I was travelling in a metro rail in Delhi a few years back. It was a crowded compartment with people of all corners of India rubbing shoulders with one another. I saw two young fair skin youngsters engrossed in a newspaper and chatting in a language that sounded alien to me. I got curious and slowing started getting closer to them – just to understand what they are talking about.
Despite my best efforts I could not understand even a word of their conversation. They somehow figured out that I am trying to listen to their conversation and that made them uncomfortable. I figured that out and started looking out of the window to give them some assurance that there is no visible threat to their privacy.
After a few stops, metro started getting empty and luckily all three of us got seats – next to each other. I decided to strike up a conversation with them.
“Where are you from” I asked them with a smiling face.
One of them replied – “Srinagar” and added – “The real one, not the one which is in Uttarakhand”.
I was surprised with this reply. I didn’t expect such a sharp response to an otherwise innocent query.
“What’s your name”. I tried to continue the conversation.
This time the other man carrying a laptop said in a husky tone “I am Bilal and he is my cousin Ashraf”.
“Nice meeting you Bilal and Ashraf. Welcome to Delhi. I would like to know about Srinagar – the real one”. I said with a wink and that made both of them smile.
Next fifteen minutes they kept telling me about Srinagar and why I should visit the city once and should not give any heed to the usual portrayal of the city in mainstream media. Some of the monuments that they mentioned are still etched my memory.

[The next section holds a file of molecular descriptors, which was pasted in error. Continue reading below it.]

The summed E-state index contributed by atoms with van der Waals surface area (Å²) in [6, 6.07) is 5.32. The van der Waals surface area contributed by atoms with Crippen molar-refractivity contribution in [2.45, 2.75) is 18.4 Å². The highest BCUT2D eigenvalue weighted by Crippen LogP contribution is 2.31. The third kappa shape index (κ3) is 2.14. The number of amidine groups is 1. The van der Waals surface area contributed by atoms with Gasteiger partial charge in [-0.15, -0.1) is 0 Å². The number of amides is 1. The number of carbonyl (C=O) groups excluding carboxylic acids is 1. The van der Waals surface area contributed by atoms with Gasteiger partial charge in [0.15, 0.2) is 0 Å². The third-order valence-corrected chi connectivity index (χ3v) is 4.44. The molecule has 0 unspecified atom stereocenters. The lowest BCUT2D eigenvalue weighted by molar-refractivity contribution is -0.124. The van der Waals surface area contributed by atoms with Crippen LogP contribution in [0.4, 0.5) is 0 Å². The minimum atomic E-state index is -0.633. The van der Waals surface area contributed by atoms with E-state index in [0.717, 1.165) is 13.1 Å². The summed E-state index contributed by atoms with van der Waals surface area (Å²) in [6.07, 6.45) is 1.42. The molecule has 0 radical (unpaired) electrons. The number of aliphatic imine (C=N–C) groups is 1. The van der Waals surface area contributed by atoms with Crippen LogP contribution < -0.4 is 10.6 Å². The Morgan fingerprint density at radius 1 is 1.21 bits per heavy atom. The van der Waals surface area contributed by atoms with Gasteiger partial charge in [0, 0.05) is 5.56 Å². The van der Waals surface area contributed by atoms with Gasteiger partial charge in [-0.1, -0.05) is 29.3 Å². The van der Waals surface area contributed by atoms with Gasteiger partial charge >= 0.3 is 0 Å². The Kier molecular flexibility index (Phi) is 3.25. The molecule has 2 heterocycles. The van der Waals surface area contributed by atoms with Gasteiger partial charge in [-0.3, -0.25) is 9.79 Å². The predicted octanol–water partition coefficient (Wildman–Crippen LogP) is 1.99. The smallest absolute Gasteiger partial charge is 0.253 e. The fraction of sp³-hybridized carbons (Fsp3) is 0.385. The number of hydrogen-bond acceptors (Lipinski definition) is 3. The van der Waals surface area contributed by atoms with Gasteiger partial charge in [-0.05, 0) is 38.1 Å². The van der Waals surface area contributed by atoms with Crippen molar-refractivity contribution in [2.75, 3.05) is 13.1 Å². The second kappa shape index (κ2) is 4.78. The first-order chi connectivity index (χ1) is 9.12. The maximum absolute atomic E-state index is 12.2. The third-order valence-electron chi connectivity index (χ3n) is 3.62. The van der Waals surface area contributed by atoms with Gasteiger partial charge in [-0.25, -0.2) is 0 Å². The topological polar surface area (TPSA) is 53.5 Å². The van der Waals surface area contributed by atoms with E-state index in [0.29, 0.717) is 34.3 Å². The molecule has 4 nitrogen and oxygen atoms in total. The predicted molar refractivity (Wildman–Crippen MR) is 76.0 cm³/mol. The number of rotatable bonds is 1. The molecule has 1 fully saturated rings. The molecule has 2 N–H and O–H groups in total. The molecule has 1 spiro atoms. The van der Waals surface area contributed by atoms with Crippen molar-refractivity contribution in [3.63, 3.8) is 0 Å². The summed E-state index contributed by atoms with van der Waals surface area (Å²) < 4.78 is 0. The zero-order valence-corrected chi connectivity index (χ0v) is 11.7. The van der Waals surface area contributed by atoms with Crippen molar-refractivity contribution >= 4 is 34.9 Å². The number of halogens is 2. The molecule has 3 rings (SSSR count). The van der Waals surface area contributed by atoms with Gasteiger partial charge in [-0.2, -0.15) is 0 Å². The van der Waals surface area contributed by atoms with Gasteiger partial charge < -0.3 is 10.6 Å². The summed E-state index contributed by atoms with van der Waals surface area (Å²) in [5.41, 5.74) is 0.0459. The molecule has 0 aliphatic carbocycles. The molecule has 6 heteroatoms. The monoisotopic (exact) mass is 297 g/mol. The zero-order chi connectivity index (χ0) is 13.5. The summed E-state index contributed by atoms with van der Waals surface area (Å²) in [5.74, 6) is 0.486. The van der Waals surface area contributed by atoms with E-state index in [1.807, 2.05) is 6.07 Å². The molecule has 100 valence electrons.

Dal Lake – the jewel of Srinagar is the most important landmark of Srinagar. It is part of a natural wetland that covers an area of about 21 sq km which also includes floating gardens. The floating gardens, known for lotus flowers, are known as ‘Rad’ in the Kashmiri language.
Nishat Bagh is located on the eastern side of the Dal Lake. It is the second largest Mughal garden in the Kashmir Valley. The largest in size is the Shalimar Bagh, which is also located on the bank of the Dal Lake. ‘Nishat Bagh’ in Urdu, which means “Garden of Joy,” “Garden of Gladness” and “Garden of Delight. Nishat Bagh is laid out now is a broad cascade of terraces lined with avenues of chinar and cypress trees, which starts from the lakeshore and reaches up to an artificial façade at the hill end.
The hill hosts a temple of Lord Shiva on its top. This ancient temple was built in the ninth century A.D. Made of grey stone blocks and is one of the oldest designs of the country. The best part about this temple is that electronic devices are strictly not allowed there and you can truly disconnect! The Shankaracharya Hill offers a pleasant panoramic view over the entire Srinagar!
Ask me why I remember this conversation eve after so many years. My answer is – prejudices destroy everything. Its better to go and experience on your own, see things and do not believe in hearsay.
That day I saw desperation to change the image of Srinagar among the common people in India. Should we not give them a hearing?